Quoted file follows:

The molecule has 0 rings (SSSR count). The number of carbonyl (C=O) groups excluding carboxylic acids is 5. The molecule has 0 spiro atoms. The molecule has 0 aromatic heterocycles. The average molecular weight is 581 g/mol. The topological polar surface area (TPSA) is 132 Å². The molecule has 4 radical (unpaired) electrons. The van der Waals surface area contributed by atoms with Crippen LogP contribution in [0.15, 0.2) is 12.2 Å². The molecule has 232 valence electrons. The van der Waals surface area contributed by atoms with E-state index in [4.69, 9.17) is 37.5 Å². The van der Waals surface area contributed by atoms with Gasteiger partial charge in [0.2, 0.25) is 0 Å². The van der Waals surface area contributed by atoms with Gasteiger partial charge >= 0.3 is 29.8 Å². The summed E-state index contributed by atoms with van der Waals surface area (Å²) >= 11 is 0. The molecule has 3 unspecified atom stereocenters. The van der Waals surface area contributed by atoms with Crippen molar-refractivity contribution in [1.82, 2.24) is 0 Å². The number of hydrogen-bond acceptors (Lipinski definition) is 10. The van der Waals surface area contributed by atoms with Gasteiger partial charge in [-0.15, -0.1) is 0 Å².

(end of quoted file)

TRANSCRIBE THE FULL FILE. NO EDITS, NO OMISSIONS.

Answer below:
The molecule has 0 rings (SSSR count). The number of carbonyl (C=O) groups excluding carboxylic acids is 5. The molecule has 0 spiro atoms. The molecule has 0 aromatic heterocycles. The average molecular weight is 581 g/mol. The topological polar surface area (TPSA) is 132 Å². The molecule has 4 radical (unpaired) electrons. The van der Waals surface area contributed by atoms with Crippen LogP contribution in [0.15, 0.2) is 12.2 Å². The molecule has 232 valence electrons. The van der Waals surface area contributed by atoms with E-state index in [4.69, 9.17) is 37.5 Å². The van der Waals surface area contributed by atoms with Gasteiger partial charge in [0.2, 0.25) is 0 Å². The van der Waals surface area contributed by atoms with Gasteiger partial charge >= 0.3 is 29.8 Å². The summed E-state index contributed by atoms with van der Waals surface area (Å²) >= 11 is 0. The molecule has 3 unspecified atom stereocenters. The van der Waals surface area contributed by atoms with Crippen molar-refractivity contribution in [1.82, 2.24) is 0 Å². The number of hydrogen-bond acceptors (Lipinski definition) is 10. The van der Waals surface area contributed by atoms with Gasteiger partial charge in [-0.15, -0.1) is 0 Å².